“My name is John Medeski. I play music and I drink wine!”
With that introduction, renowned keyboardist John Medeski, in town this past weekend to perform several times during the Big Ears Festival, proceeded to introduce a few fortunate Big Ears supporters to six of his favorite wines.
“I’ve known John for years, and I’ve been a lucky beneficiary of his knowledge and appreciation of wine,” Big Ears founder Ashley Capps said. “So I suggested the idea to add another fun facet to the Big Ears experience. And he readily agreed.”
The wine tasting was in a perfect, intimate location, J.C. Holdway on Union Avenue. Chef Joseph Lenn and his staff provided his four most popular appetizers for pairings. And the mostly out-of-town crowd was wowed.
“Oh my God, that pimento cheese!” raved a woman from Saint Paul, Minnesota, who sat across the table from me.
“Wine is a lot like music,” Medeski shared. “It’s a matter of taste. What do you like?”
Medeski, 52, was born in Kentucky, raised in Florida and attended the New England Conservatory in Boston. For a while after graduation, he lived and performed in Europe. “I started drinking wine when I lived in Europe,” he said. “I did not realize at the time that I was drinking really excellent wine.” That experience led Medeski to a lifelong interest in wine and wine making.
“Like musicians, great winemakers are experimenting,” he said. “They’re not doing what they learned in school.”
Medeski’s taste runs to “natural” wines, he said, “when it’s not filtered and you can see particles in it.
“Wine has a connection to the earth that is very individual. When it’s not overly processed, you can experience that. Vintage to vintage will be very different depending on the weather each year.”
Read on for his samples. Most of these are produced in very small batches. Three are available at Downtown Wine + Spirits. Call your favorite wine store to check availability.
Lauren described it as a “fun” wine.” It is nice as a ‘greeter’ to start an evening,” she said. It is one example of a “natural” wine. From Patton Valley Vineyard, which is committed to sustainability through the entire wine making process, it actually finishes fermenting after it is bottled.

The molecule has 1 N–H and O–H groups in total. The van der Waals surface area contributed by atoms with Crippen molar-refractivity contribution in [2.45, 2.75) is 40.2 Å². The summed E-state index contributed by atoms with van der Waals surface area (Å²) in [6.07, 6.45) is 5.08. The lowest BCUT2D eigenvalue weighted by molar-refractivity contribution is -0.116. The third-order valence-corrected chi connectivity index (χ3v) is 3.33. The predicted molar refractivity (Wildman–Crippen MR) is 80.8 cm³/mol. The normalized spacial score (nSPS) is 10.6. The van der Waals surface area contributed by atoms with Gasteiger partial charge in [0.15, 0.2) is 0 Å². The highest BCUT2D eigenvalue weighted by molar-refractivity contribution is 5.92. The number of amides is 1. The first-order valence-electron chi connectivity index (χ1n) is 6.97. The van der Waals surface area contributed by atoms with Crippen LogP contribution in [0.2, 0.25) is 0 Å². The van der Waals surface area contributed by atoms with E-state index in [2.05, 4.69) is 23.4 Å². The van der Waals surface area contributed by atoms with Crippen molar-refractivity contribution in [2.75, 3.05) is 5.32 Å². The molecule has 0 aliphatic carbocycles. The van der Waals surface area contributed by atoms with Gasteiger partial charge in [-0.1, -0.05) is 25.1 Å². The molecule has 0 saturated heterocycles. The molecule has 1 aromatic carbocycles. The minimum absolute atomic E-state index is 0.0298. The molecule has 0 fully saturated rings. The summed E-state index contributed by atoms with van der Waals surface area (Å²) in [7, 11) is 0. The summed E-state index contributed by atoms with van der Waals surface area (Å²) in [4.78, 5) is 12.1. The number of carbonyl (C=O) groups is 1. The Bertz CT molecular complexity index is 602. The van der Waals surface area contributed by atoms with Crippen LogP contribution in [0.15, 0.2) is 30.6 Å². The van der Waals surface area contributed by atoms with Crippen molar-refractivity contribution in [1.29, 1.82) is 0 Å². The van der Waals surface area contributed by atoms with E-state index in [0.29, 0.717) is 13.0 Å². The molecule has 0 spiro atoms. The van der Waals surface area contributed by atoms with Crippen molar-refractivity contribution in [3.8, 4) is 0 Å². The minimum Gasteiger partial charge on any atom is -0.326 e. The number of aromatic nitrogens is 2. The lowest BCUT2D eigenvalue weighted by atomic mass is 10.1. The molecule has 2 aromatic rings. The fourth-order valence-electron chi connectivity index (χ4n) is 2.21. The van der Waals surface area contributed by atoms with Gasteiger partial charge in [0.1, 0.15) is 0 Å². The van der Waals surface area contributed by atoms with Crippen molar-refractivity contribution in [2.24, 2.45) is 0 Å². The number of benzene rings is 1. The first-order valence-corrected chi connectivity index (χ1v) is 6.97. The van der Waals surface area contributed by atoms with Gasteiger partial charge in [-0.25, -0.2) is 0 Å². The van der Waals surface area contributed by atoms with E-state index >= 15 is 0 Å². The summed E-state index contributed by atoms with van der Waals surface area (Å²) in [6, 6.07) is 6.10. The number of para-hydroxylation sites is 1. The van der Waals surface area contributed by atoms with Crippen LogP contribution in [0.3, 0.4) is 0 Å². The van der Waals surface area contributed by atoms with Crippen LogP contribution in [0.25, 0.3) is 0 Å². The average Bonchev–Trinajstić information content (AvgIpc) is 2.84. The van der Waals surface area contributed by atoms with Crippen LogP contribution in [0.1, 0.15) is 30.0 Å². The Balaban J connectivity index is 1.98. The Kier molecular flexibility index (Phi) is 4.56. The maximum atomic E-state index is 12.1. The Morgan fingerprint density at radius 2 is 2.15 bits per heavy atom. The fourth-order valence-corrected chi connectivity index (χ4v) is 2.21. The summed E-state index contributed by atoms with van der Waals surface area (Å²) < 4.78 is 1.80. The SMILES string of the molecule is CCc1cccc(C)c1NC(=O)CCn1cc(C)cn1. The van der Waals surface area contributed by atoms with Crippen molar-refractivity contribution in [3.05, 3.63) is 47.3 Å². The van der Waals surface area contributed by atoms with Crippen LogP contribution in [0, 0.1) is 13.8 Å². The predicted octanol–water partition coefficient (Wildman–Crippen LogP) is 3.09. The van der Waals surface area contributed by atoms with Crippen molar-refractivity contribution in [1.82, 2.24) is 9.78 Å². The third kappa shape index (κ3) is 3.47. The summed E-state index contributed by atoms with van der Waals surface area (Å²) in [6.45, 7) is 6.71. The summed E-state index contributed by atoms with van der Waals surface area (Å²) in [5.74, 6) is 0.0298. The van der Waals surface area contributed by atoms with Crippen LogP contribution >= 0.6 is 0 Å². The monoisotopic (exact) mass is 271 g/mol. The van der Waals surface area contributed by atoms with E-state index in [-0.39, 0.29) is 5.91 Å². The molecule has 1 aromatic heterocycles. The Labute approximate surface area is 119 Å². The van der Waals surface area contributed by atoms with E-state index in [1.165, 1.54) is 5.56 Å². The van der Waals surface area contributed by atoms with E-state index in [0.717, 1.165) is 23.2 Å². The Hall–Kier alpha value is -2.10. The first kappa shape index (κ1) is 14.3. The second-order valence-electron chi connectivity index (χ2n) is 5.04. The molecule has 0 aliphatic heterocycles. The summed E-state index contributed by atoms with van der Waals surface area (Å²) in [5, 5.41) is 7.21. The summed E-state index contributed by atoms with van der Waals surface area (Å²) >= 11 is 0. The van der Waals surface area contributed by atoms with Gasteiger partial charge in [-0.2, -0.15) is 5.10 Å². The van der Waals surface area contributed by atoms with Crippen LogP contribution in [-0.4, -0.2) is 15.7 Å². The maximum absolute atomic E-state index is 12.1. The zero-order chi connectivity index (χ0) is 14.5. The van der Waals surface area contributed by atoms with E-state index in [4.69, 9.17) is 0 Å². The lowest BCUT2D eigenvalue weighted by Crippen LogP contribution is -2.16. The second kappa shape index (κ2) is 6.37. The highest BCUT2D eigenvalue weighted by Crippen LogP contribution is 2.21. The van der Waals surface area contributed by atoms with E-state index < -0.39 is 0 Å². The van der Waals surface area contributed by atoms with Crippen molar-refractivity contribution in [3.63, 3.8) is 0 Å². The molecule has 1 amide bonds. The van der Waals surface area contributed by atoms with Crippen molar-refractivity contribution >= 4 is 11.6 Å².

“Be careful with this wine — it is tricky,” said our friends at Downtown Wine + Spirits. “What do you mean?” I asked. They said it is actually “alive” inside the bottle and can be volatile. Its glass bottles are thicker and heavier than most. “Don’t shake it!” they warned. (Yikes!)
Lauren said this wine was “good with summer food.” It certainly was good with spring food! Crisp with high acidity, I can understand why she said that. It really cut through the rich snacks we were enjoying.
Next came the chardonnay pictured at the top of this blog. It also was a good food wine, I thought. Now, on to the reds!
It was full-bodied for a pinot noir. And it was delicious. And we learned an important “rule of thumb” from Lauren. “The rule of thumb is that if you can’t see your thumb through your glass, it’s not pinot noir,” she laughed.
“If you ever see this on a restaurant menu by the glass, buy it!” urged Lauren. One hundred percent Syrah, this wine is said to be great with grilled foods.
“This is one of the Holy Grail wines,” Medeski said. “If I were on a desert island . . .Not that I think there would be wine on a desert island!”
Often called “Baby Barolo,” Nebbiolo is made from the same grape as Barolo. But Barolo, a big red wine, benefits from very long aging. “Unless you have a cellar and an incredible amount of patience, that’s not going to work,” Medeski said. “So get Nebbiolo!”
The folks at Downtown Wine + Spirits called this wine “controversial” when I went there to buy a bottle. “You either love it or you hate it!” they said. My husband loved it. He likes what he calls “strong” red wines.
So, there you have it. The wines of Big Ears. Grab them if you can find them.